Reproduced from the Memoria Press blog.
Memorization is the cornerstone of a traditional education. At Memoria Press, we use repetition, memorization, and formal recitations to create a comprehensive, connected, and consistent experience for students from junior kindergarten through twelfth grade. Naturally, if memorization is the goal, repetition and recitation are the complements—repetition as the preparation and recitation as the proof and the prize.
Memorization is foundational to grammar school education. In fact, it is why the grammar school is called the grammar school in classical education—it is the time when the student focuses on memorizing the Latin grammar. But memorization is a method that should not be limited to learning Latin, nor should it be reserved for the young. It is infinitely invaluable and supports education at every age.
We use memorization to build a foundational base of knowledge and to fill the hearts and heads of our students so they may write, speak, and think with clarity, truth, and beauty. The facts, Scripture, poetry, songs, and literary passages memorized by students are formative and life giving. They become the truths to which they will cling, the stories to which they will allude, the resources to which they will refer, and the facts with which they will persuade throughout the whole of life. The well-educated person, who has a head and heart full of meaningful knowledge, is a better writer, speaker, thinker, and servant because he or she has an overflowing font of resources within, ready for
access at any time.
Repetition is what makes memorization possible. Adults find repetition dull, but the child does not. Try to recall a child learning something new, perhaps a new song on the piano or a new skill like riding a bike. Children delight in doing a new thing over and over and over again. But the satisfaction is not complete until they show us. “Watch this!” they shout. Repetition and recitation (presentation) are the methods the child naturally uses to learn. These are the tools he naturally employs to practice and then to seek correction and praise. Chesterton, as always, says it more beautifully, pointing to the Source of this natural disposition:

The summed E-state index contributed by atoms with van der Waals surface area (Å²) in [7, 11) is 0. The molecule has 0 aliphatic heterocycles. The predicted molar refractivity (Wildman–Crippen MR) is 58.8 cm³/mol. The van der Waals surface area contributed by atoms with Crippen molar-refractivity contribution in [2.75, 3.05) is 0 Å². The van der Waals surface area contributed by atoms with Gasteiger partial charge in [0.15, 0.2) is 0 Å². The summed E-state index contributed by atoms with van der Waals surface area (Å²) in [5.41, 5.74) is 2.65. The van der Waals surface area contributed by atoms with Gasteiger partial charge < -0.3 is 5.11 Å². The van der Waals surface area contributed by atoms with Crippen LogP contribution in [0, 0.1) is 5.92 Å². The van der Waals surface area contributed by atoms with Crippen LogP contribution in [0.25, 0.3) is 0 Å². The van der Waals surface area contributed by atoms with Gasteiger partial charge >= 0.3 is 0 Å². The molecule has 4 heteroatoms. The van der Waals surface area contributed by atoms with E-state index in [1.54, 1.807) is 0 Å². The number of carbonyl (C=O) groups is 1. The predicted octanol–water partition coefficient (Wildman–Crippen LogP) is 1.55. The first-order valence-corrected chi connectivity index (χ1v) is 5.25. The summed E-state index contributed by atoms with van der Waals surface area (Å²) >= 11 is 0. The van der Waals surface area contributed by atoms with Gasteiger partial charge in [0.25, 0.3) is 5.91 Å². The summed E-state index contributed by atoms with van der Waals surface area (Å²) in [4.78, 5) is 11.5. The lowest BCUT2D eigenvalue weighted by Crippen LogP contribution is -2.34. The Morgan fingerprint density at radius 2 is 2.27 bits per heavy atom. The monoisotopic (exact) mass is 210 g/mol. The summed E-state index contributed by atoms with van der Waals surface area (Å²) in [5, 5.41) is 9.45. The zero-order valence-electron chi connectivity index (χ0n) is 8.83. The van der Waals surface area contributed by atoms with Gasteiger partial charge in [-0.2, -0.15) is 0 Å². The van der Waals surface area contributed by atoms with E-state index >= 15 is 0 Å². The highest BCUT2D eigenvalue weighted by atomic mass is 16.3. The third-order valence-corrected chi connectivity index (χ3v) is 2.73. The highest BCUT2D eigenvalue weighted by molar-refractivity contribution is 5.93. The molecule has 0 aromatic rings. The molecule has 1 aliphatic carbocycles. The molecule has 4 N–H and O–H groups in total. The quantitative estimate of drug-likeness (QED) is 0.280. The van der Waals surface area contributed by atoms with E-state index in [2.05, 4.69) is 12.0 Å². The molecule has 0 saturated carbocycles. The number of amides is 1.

… grown-up people are not strong enough to exult in monotony. But perhaps God is strong enough to exult in monotony. It is possible that God says every morning, “Do it again” to the sun; and every evening, “Do it again” to the moon.
At Memoria Press we capitalize on this nature of the child by utilizing repetition, memorization, and recitation in every grade and in many subjects. We select the best content we can and we routinely give students the opportunity to repeat, memorize, and recite.
In general, students enjoy the challenge. And they always love the successes. But I’ll add this: Even if a hint of tedium creeps in at some point, is there not an important lesson to be had there too? Another word for repetition could be discipline: the athlete who practices day after day, year after year; the adult who sets the early alarm and drives to the same job day after day, year after year; the parent who makes the meals, washes the dishes, and does the laundry day after day, year after year. Repetition is a necessary part of life that should be prepared for and embraced. Through repetition and discipline, we learn to do well what is expected of us. And, importantly, we learn to do our work well, not just once, but consistently.
Repetition helps us with individual tasks, but it also adds comfort and routine more broadly. Repetition offers order, and freedom itself is born of order. In pursuit of ultimate freedom, Memoria Press offers a lot of consistency. Our goals are similar from year to year, so our methods and materials are also similar. Students are trained in accuracy, attention to detail, and mastery. There are routine assessments for which students are well-prepared. There is regular review. Subjects are given thorough treatment, not cursory attention. The student knows what his day will look like, what his texts will look like, what his year will look like, what his education will look like.
Of this repetition, I like to refer to an expression by C. S. Lewis, who said, “A good shoe is a shoe you don’t notice.” When students are comfortable with their routine and there is a lot of familiarity, the effort can go into what is new—the new content, the new lesson. There is not the added challenge of learning a new system, a new way of doing things. The student is grounded and comfortable and he knows exactly where he is headed. This frees him to release some anxieties and concerns about practicalities and lift his thoughts in contemplation of bigger ideas. Structure, repetition, and order, are, ironically, the requisites of freedom.
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